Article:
The paper analyses the performance results of the recently developed short-term forecasting suit for the Latvian power system. The system load and wind power are forecasted using ANN and ARIMA models, respectively, and the forecasting accuracy is evaluated in terms of errors, mean absolute errors and mean absolute percentage errors. The investigation of influence of additional input variables on load forecasting errors is performed. The interplay of hourly loads and wind power forecasting errors is also evaluated for the Latvian power system with historical loads (the year 2011) and planned wind power capacities (the year 2023).
If the inline PDF is not rendering correctly, you can download the PDF file here.
1. Dowds, J., Hines, P., Ryan, T., Buchanan, W., Kirby, E., Apt, J., and Jaramillo, P. (2015). A review of large-scale wind integration studies. Renewable and Sustainable Energy Rev., 49, 768–794. doi:10.1016/j.rser.2015.04.134.
2. Petrichenko, R., Chuvychin, V., and Sauhats, A. (2013). Coexistence of different load shedding algorithms in interconnected power system. In: 12th International Conference on Environment and Electrical Engineering, Wroclaw (Poland), art. no. 6549626, (pp. 253–258).
3. Zalostiba, D. (2013). Power system blackout prevention by dangerous overload elimination and fast self-restoration. In: IEEE European Innovative Smart Grid Technologies Conference, Copenhagen (Denmark), art. no. 6695371.
7. Lee, K.Y., Cha, Y.T., and Park J.H. (1992). Short term load forecasting using an artificial neural network. IEEE Trans. PAS 7 (1), 124–131.
8. Hippert, H.S., Pedreira, C.E., and Souza, R.C. (2001). Neural networks for short term load forecasting: A review and evaluation. IEEE Trans. Power Syst.16, 44–55.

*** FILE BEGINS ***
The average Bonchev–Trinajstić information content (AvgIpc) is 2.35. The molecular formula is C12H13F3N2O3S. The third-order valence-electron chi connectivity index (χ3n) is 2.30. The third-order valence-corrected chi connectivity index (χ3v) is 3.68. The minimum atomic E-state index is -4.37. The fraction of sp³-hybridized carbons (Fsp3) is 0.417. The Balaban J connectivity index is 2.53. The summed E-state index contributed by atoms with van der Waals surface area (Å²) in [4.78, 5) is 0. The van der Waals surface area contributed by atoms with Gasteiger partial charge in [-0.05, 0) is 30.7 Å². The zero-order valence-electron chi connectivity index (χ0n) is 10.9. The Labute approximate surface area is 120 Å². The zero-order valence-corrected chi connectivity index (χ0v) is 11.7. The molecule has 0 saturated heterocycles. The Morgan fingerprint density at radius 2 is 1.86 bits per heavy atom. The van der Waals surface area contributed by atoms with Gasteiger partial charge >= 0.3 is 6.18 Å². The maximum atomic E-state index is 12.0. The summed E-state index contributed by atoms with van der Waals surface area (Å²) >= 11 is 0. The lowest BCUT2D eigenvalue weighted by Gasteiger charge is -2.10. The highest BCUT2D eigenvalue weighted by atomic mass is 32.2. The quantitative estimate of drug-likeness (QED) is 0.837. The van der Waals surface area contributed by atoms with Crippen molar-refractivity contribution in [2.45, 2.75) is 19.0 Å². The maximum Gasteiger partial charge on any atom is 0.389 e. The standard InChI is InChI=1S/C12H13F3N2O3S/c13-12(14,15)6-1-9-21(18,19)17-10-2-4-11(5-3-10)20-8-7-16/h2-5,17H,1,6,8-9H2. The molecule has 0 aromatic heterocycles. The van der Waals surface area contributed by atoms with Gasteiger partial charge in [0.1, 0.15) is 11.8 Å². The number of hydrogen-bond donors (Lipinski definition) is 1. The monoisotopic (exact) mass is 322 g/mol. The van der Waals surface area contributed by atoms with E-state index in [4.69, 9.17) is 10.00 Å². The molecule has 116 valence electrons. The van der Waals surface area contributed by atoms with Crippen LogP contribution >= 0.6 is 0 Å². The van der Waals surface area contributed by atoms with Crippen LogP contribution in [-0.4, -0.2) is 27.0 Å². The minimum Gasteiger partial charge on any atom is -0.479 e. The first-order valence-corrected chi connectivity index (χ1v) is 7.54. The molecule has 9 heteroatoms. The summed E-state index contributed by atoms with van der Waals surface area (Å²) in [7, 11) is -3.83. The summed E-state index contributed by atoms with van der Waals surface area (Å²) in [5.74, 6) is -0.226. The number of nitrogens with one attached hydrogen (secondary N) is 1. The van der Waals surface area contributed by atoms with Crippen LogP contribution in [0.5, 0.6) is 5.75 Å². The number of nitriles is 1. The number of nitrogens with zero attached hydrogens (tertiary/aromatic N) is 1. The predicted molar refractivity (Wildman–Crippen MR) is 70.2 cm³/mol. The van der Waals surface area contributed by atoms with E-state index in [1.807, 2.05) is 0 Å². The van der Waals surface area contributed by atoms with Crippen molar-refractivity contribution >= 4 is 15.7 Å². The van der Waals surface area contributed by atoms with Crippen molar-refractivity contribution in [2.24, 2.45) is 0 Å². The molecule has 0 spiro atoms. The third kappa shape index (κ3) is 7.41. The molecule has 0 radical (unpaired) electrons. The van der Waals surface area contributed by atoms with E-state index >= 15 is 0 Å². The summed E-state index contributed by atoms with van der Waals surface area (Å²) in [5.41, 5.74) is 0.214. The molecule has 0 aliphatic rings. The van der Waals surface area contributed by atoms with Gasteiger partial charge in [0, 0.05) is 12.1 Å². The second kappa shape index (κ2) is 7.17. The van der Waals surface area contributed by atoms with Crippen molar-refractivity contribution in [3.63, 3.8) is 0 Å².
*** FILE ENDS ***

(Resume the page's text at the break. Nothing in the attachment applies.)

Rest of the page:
9. Marin, F.J., Garcia-Lagos, F., Joya, G., and Sandoval, F. (2002). Global model for short-term load forecasting using artificial neural networks. IEE Proc.-Gener. Transm. Distrib. 149, 121–125.
10. Costa, A., Crespo, A., Navarro, J., Lizcano, G., Madsen, H., and Feitosa, E. (2008). A review on the young history of the wind power short-term prediction. Renewable and Sustainable Energy Rev.12, 1725–1744.
11. Milligan, M. (2003). Wind Power Plants and System Operation in the Hourly Time Domain. Austin (Texas, USA), Windpower 2003, 23 p. NREL/CP-500-33955. Available at http://www.nrel.gov/publications/.
12. Cadenas, E., and Rivera, W. (2007). Wind speed forecasting in the South Coast of Oaxaca, México. Renewable Energy32, 2116–2128.
13. Kavasseri, R. G., and Seetharaman, K. (2009). Day-ahead wind speed forecasting using f-ARIMA models. IEEE Tran. Renewable Energy 34, 1388–1393. DOE:10.1016/j.renene.2008.09.006.
14. Shukur, O. B., and Lee M. H. (2015). Daily wind speed forecasting through hybrid KFANN model based on ARIMA. Renewable Energy76, 637–647.
15. Cadenas, E., and Rivera, W. (2010). Wind speed forecasting in three different regions of Mexico, using a hybrid ARIMA–ANN model. Renewable Energy35, 2732–2738
18. Khwaja, A.S., Naeem., M., Anpalagan A., Venetsanopoulos, A., and Venkatesh, B. (2015). Improved short-term load forecasting using bagged neural networks. Electr. Power Syst. Res. 125, 109–115.
19. Bañuelos-Ruedas, F., Angeles-Camacho, C., and Rios-Marcuello, S. (2011). Methodologies used in the extrapolation of wind speed data at different heights and its impact in the wind energy resource assessment in a region. In: Wind Farm – Technical Regulations, Potential Estimation and Siting Assessment / Suvire G. O (Ed.): InTech, 246 p. DOI:10.5772/673.
20. Radziukynas, V., and Klementavicius, A. (2014). Short-term wind speed forecasting with ARIMA model. In: 55th International Scientific Conference on Power and Electrical Engineering of Riga Technical University (RTUCON), Riga (Latvia), (pp. 145–149). Doi 10.1109/RTUCON.2014.6998223.